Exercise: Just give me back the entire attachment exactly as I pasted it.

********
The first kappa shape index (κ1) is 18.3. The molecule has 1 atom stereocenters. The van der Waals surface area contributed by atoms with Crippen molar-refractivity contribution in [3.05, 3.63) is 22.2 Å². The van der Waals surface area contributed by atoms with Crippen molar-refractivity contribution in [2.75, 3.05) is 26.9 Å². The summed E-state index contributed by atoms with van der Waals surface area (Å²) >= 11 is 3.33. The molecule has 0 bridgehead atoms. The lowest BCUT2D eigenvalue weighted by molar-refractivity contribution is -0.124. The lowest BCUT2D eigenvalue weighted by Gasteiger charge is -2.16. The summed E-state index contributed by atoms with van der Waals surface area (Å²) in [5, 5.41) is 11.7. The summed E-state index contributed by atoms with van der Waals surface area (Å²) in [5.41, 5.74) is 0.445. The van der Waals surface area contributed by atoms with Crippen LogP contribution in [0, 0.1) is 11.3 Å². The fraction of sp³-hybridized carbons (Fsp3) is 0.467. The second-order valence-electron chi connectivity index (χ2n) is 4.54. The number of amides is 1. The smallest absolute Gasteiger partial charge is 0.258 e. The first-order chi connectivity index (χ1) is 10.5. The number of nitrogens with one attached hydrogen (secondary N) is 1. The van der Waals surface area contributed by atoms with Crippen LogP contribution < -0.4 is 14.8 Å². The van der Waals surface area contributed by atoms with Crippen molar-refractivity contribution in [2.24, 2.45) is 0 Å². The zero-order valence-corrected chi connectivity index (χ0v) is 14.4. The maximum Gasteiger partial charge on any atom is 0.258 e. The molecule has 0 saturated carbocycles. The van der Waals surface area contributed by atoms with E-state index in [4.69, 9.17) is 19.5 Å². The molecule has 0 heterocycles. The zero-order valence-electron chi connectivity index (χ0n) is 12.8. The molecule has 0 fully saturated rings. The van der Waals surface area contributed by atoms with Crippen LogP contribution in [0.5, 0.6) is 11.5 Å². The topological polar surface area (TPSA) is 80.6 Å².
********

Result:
The first kappa shape index (κ1) is 18.3. The molecule has 1 atom stereocenters. The van der Waals surface area contributed by atoms with Crippen molar-refractivity contribution in [3.05, 3.63) is 22.2 Å². The van der Waals surface area contributed by atoms with Crippen molar-refractivity contribution in [2.75, 3.05) is 26.9 Å². The summed E-state index contributed by atoms with van der Waals surface area (Å²) >= 11 is 3.33. The molecule has 0 bridgehead atoms. The lowest BCUT2D eigenvalue weighted by molar-refractivity contribution is -0.124. The lowest BCUT2D eigenvalue weighted by Gasteiger charge is -2.16. The summed E-state index contributed by atoms with van der Waals surface area (Å²) in [5, 5.41) is 11.7. The summed E-state index contributed by atoms with van der Waals surface area (Å²) in [5.41, 5.74) is 0.445. The van der Waals surface area contributed by atoms with Crippen LogP contribution in [0, 0.1) is 11.3 Å². The fraction of sp³-hybridized carbons (Fsp3) is 0.467. The second-order valence-electron chi connectivity index (χ2n) is 4.54. The number of amides is 1. The smallest absolute Gasteiger partial charge is 0.258 e. The first-order chi connectivity index (χ1) is 10.5. The number of nitrogens with one attached hydrogen (secondary N) is 1. The van der Waals surface area contributed by atoms with Crippen LogP contribution < -0.4 is 14.8 Å². The van der Waals surface area contributed by atoms with Crippen molar-refractivity contribution in [2.24, 2.45) is 0 Å². The zero-order valence-corrected chi connectivity index (χ0v) is 14.4. The maximum Gasteiger partial charge on any atom is 0.258 e. The molecule has 0 saturated carbocycles. The van der Waals surface area contributed by atoms with E-state index in [4.69, 9.17) is 19.5 Å². The molecule has 0 heterocycles. The zero-order valence-electron chi connectivity index (χ0n) is 12.8. The molecule has 0 fully saturated rings. The van der Waals surface area contributed by atoms with Crippen LogP contribution in [0.5, 0.6) is 11.5 Å². The topological polar surface area (TPSA) is 80.6 Å².